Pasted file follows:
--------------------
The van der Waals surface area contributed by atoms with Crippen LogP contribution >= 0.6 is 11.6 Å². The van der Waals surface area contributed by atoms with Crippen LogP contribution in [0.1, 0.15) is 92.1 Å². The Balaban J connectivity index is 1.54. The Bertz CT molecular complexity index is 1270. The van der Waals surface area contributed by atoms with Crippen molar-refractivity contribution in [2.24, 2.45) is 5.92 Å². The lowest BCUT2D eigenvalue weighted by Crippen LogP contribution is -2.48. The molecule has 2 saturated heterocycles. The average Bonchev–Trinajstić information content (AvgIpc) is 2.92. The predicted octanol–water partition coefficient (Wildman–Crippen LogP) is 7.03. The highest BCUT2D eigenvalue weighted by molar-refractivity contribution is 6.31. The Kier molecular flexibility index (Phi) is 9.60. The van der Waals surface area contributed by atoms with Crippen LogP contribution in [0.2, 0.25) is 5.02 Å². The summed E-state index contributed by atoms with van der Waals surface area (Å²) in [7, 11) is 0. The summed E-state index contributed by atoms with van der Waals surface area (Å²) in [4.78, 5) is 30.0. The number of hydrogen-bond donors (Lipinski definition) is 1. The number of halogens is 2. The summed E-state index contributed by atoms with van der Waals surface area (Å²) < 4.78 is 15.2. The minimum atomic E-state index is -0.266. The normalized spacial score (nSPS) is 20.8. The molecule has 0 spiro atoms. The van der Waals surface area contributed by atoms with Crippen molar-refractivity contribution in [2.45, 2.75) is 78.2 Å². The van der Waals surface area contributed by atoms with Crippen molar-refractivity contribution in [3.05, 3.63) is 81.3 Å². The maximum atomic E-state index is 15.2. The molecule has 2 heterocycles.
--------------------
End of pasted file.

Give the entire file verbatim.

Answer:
The van der Waals surface area contributed by atoms with Crippen LogP contribution >= 0.6 is 11.6 Å². The van der Waals surface area contributed by atoms with Crippen LogP contribution in [0.1, 0.15) is 92.1 Å². The Balaban J connectivity index is 1.54. The Bertz CT molecular complexity index is 1270. The van der Waals surface area contributed by atoms with Crippen molar-refractivity contribution in [2.24, 2.45) is 5.92 Å². The lowest BCUT2D eigenvalue weighted by Crippen LogP contribution is -2.48. The molecule has 2 saturated heterocycles. The average Bonchev–Trinajstić information content (AvgIpc) is 2.92. The predicted octanol–water partition coefficient (Wildman–Crippen LogP) is 7.03. The highest BCUT2D eigenvalue weighted by molar-refractivity contribution is 6.31. The Kier molecular flexibility index (Phi) is 9.60. The van der Waals surface area contributed by atoms with Crippen LogP contribution in [0.2, 0.25) is 5.02 Å². The summed E-state index contributed by atoms with van der Waals surface area (Å²) in [7, 11) is 0. The summed E-state index contributed by atoms with van der Waals surface area (Å²) in [4.78, 5) is 30.0. The number of hydrogen-bond donors (Lipinski definition) is 1. The number of halogens is 2. The summed E-state index contributed by atoms with van der Waals surface area (Å²) < 4.78 is 15.2. The minimum atomic E-state index is -0.266. The normalized spacial score (nSPS) is 20.8. The molecule has 0 spiro atoms. The van der Waals surface area contributed by atoms with Crippen molar-refractivity contribution in [2.45, 2.75) is 78.2 Å². The van der Waals surface area contributed by atoms with Crippen molar-refractivity contribution in [3.05, 3.63) is 81.3 Å². The maximum atomic E-state index is 15.2. The molecule has 2 heterocycles.